Chance The Rapper – The Big Day: Album Review

Someone needs to tell Chance The Rapper that throwing eight hundred genres together onto one album doesn’t work. Chance was once one of hip-hop’s shining stars, a Kanye protégé with greatness beckoning, but this guy fell off quicker than Felix Baumgartner; creating one of the most disappointing rap albums of the decade.

Complacency is a truly dangerous thing. It can lead to a nosedive in quality and focus, an artist’s kryptonite. Surely this wouldn’t be the case for someone as driven and dedicated to his craft as Chance The Rapper right? He’s a three time Grammy winner with a keen knack for creativity and innovation, something he has flexed wonderfully on his three mixtapes 10 Day, Acid Rap and Coloring Book. The time has come for a debut album; a razor-sharp, all-encompassing project with cohesion fitting to match the title of a first album for an artist as well-regarded as Chance.

Ironically, The Big Day is the biggest hot mess of Chance’s career. It sounds more like a mixtape than any of the three actual mixtapes that came before the album; thanks to its relentless genre-hopping and cringeworthy performances.

As a very religious man, you would expect Chance to follow the mantra of “practice what you preach”, but when he said “I met Kanye West I’m never going to fail” on Ye’s 2016 track Ultralight Beam; it would appear he took it quite literally. Corny dad joke bars and surface level emotional context won’t cut it, but Chance doesn’t seem to care. This album is offensively bad, mainly because we have all seen first hand just how good this man can be.

This thing is absolutely littered with features. That isn’t necessarily a bad thing, because more often than not they save these songs from complete disregard; I cannot recall an artist getting bodied so often on his own project by featured artists. Whether it’s Nicki Minaj on Slide Around, Megan Thee Stallion on Handsome or Gucci Mane on Big Fish; Chance just doesn’t have the answers he used to have when it comes to bars. That isn’t to say all these features are good, god no. Death Cab For Cutie on track two? Seriously? That Francis and the Lights feature on the title track? Is this a joke?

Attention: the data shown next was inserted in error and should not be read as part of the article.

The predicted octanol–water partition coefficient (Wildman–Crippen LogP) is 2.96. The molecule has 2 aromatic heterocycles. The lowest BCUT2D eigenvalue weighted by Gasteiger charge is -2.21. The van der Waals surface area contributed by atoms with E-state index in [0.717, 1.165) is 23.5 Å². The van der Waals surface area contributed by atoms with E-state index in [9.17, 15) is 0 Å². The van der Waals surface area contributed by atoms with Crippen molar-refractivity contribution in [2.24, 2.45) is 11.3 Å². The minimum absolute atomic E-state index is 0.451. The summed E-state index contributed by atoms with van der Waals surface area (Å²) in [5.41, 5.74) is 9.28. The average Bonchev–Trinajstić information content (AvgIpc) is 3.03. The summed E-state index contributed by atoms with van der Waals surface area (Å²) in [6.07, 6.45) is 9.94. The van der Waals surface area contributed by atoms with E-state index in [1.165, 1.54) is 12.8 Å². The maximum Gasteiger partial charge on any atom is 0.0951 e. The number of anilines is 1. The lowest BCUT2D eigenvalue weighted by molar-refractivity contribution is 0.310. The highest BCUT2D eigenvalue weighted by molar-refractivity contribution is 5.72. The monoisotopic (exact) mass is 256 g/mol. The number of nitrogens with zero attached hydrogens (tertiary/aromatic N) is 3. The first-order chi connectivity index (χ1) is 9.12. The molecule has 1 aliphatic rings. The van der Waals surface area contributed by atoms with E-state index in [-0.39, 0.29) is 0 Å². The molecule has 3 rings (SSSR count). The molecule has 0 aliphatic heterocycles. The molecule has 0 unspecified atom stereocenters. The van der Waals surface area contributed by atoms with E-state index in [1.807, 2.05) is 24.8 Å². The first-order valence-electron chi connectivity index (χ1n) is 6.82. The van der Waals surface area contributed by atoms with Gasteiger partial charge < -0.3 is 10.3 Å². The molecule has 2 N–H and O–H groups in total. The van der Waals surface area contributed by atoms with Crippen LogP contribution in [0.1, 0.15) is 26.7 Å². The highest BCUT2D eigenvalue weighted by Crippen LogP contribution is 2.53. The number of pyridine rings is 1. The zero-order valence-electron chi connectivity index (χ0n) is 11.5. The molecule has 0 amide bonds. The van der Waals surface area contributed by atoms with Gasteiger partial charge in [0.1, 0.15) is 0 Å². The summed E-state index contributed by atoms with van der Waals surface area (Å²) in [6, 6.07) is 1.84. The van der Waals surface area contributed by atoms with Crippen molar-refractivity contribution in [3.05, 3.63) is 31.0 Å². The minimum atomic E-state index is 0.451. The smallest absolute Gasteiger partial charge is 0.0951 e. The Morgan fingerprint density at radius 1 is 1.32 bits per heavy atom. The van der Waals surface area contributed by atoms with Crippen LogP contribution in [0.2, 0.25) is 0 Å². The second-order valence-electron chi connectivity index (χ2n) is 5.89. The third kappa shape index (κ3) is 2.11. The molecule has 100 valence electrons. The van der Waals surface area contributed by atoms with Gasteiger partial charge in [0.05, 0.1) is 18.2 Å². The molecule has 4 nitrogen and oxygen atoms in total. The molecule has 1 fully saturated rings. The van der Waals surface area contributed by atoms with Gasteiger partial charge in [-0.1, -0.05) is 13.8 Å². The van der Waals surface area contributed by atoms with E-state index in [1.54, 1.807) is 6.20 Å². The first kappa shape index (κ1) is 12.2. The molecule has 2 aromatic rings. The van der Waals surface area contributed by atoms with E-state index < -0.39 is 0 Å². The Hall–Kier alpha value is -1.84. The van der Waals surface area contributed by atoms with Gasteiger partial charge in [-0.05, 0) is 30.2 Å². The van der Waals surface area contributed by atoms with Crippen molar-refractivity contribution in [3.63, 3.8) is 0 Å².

Most of the songs here just downright suck, there’s no better way to put it really. It’s like Chance saw the success of songs like All Night from Coloring Book and decided to try making at least ten lacklustre versions of it. Honestly some of the songs on here are so bad it sounds like he is actively trying to make them trash, it is utterly baffling to me. Hot Shower is categorically the worst rap song of the year, Ballin Flossin is an absolutely nothing track with obnoxious vocals, and Sun Come Down is a confused, jumbled shitstorm about death or life or death of life or life of death or something?

Guys, did you know Chance was married? I know he keeps it quite well hidden but honestly he is. If only he rapped about it a bit more on The Big Day right? There are a measly THREE HUNDRED AND NINETY SEVEN bars about marriage on here, and the best part? Not a single one of them are good or done in a way that you can say “aww that’s sweet”. There’s a video floating around on Twitter of a parody Chance track which sums it up better than I can, but it is unironically better than 95% of this album; have a listen for yourself.

I could truly go on an on about the issues with this album but for the sake of my own sanity I will stop here. Chance The Rapper’s career isn’t dead because of this, he is still young enough and talented enough to bounce back; but this needs to be a learning curve. The Big Day is, without a shadow of a doubt, the biggest flop of 2019; simply for the anticipation given his previous success. I am honestly impressed with myself for making it all the way through this almost 80 minute long eye-roller, the replay value is non-existent and the sour taste it has left in my mouth won’t go away for quite some time. The Big Day? More like the long day, the really really really really really long day.

another fucking rating circle

Published by elliskarran

Journalism Graduate who loves to voice opinions on music. Viberant.

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